Where do “rule of law” people intersect most frequently with outlaws? At the bank, of course.
Other than crimes of personal and political passion, the point of most illegal activities is to make money. And by and large, all the world’s money, legally earned or not, flows through the world’s connected and centralized banking system. Your random stick-up, your off-the-books oil deal, your ransomware and identity theft — the proceeds from all these crimes must and do wind up in the same international financial trough.
Bankers know this and so do heads of state and their intelligence chiefs, but for a variety of reasons they share in a global consensus that taking on the mafias, forcing criminal money out of the world banking system, would be more trouble than it’s worth. One likely reason is how much doing banking business indiscriminately is worth. But a better reason is the cost in trouble and blood of trying to eliminate a well-functioning Mafia. As they say in Mafia movies and in NYC, “Fuggeddabouddit!”
So, we live in a world of many, many well-functioning Mafias, criminal organizations tolerated, in part, because they usually stay within self-imposed limits. They recruit from exclusive networks based on ethnicity, clan or family, and they operate on a definable “home turf,” which is usually in a less developed part of the world. So far, so good; somebody else’s problem.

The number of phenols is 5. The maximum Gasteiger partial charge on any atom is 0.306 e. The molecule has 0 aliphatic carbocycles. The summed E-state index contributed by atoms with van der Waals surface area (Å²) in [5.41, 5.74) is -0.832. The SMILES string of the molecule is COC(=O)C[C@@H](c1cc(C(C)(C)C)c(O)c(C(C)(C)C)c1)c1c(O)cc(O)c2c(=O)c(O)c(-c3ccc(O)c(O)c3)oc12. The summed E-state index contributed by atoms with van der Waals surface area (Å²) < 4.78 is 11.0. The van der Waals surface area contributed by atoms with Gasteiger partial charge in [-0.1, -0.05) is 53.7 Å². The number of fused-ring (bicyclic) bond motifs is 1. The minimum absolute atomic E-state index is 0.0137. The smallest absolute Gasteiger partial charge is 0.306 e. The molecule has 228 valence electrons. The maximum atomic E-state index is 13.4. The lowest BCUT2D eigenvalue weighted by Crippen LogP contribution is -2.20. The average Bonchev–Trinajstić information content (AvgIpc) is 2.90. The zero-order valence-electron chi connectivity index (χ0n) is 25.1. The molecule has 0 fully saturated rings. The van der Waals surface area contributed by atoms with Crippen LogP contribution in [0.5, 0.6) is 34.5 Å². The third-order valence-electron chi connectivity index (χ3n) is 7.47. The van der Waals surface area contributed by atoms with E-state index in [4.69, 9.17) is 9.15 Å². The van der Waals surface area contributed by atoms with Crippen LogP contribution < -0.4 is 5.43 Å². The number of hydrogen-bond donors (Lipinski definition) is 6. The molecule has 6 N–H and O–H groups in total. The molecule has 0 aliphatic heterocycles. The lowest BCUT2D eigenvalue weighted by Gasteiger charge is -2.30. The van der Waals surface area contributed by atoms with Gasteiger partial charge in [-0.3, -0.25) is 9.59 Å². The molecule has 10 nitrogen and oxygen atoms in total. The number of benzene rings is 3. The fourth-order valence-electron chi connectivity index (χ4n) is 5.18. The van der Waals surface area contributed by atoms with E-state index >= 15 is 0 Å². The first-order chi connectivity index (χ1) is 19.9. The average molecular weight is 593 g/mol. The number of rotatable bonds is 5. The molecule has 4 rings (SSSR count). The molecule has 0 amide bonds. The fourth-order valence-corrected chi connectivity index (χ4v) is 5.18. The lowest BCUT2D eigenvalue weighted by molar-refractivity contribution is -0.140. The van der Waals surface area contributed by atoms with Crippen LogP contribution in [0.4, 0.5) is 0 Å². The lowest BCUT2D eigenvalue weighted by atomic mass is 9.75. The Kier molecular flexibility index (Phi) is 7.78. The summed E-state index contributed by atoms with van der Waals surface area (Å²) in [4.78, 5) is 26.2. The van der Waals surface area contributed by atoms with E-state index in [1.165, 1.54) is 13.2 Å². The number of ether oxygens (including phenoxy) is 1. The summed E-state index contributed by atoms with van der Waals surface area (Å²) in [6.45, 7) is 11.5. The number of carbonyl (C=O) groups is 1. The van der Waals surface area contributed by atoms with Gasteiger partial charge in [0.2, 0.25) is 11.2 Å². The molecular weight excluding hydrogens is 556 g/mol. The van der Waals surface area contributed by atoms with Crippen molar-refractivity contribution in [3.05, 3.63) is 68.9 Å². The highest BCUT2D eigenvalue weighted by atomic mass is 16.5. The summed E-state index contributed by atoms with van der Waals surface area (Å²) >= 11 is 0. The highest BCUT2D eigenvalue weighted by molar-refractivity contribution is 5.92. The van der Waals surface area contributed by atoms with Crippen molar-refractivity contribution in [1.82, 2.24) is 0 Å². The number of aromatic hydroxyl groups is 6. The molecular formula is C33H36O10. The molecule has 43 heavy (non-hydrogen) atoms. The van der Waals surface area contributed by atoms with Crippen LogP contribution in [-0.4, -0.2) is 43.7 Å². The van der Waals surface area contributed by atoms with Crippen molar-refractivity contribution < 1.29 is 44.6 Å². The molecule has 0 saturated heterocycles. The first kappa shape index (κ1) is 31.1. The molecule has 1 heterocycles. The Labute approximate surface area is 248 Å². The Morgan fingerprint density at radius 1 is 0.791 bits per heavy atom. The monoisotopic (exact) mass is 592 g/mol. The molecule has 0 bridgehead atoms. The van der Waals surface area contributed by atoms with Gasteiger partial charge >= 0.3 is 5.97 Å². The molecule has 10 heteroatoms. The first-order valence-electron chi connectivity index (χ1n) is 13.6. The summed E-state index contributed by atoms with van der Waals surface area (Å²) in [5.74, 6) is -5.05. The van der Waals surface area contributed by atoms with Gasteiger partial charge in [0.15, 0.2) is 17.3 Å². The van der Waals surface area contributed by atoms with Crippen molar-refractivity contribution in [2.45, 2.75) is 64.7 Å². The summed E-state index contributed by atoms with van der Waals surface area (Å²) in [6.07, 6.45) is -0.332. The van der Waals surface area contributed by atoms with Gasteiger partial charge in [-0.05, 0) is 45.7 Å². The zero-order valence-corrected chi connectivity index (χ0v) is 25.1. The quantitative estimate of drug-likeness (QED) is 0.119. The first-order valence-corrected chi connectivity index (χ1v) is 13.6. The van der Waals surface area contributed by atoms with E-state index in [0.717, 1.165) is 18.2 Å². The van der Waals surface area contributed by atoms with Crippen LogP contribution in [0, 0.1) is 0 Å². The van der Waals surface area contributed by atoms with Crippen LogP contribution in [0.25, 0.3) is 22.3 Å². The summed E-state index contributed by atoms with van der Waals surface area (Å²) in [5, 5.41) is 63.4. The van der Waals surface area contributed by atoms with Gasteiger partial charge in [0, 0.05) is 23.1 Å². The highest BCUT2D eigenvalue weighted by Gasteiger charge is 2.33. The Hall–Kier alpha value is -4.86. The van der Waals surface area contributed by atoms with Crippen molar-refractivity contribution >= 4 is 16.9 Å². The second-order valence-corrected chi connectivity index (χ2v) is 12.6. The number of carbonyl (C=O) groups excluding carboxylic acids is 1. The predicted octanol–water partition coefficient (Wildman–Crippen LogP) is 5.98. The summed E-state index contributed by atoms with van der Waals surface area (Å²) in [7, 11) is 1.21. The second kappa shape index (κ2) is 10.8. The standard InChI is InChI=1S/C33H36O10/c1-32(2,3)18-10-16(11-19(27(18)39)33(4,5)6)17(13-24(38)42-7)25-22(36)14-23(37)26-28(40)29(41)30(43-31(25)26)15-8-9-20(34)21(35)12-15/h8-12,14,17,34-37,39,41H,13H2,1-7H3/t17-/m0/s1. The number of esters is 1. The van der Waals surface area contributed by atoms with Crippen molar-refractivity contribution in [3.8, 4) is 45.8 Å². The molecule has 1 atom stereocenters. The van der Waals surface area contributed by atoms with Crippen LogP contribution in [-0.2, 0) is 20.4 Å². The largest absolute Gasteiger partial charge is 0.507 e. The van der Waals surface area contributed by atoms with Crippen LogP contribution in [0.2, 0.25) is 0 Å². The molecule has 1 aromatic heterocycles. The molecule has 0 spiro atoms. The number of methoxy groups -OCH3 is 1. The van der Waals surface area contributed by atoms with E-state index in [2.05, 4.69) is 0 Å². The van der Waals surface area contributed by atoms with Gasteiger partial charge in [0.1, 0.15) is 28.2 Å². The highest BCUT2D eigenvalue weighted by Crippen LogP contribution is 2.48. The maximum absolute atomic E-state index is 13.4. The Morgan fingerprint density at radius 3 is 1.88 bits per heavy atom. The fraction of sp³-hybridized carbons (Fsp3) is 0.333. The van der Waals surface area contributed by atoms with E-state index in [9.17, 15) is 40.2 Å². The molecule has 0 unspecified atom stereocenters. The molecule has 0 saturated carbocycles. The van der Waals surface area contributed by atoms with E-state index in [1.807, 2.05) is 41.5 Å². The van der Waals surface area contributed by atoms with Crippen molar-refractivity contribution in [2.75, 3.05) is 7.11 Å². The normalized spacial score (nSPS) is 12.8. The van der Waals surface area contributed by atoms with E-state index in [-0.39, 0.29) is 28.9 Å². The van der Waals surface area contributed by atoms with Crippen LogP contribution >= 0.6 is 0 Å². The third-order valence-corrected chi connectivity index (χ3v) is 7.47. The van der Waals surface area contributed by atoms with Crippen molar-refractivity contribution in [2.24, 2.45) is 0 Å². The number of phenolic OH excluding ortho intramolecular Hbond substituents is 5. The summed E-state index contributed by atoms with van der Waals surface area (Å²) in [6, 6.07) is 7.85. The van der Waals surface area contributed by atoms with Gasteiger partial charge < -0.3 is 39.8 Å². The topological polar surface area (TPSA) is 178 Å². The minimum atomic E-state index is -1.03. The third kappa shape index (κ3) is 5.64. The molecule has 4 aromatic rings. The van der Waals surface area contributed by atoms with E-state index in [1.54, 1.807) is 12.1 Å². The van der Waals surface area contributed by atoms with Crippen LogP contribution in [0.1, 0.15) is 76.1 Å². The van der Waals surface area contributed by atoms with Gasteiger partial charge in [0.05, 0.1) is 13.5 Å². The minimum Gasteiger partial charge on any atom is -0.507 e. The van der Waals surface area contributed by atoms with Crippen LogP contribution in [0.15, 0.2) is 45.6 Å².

Until a criminal organization starts making the kind of money you eventually have to take to the bank. For most mafias that involves profits from three kinds of illegal trafficking: of people, drugs and guns. Moving them across international borders requires a collaborative network of Mafias and “legitimate” businesspeople and oblivious governments and safe banking haven to stash the loot.
Thus, the problem grows and moves closer to us.
The ubiquity of mafias, the numerous nodes of a worldwide underworld, and their increasingly numerous interventions into separatist politics and wars are subjects addressed in our guest Danilo Mandic’s new book Gangsters and Other Statesmen. All these mafias may share some basic characteristics, he writes, but they are not all alike. Some subscribe to separatist political movements; others shun them, because they prefer making money to making war. But once wars descend, Mafias are great at making them into money-making propositions.
Danilo Mandić is a Lecturer in the Department of Sociology at Harvard University, where he teaches “Introduction to Political Sociology,” “Refugees in Global Perspective,” “War, Revolution and Organized Crime,” and “Qualitative Methods in Sociology.” He researches forced migration, social movements, nationalism, war and organized crime. In 2015-6, he led a research team to study Syrian refugees on the Balkan Route, investigating refugee camps, migrant trafficking, and the effects of anti-smuggling measures on refugees. He co-edited a volume (with Tamara Pavasović Trošt) on youth in Southeast Europe.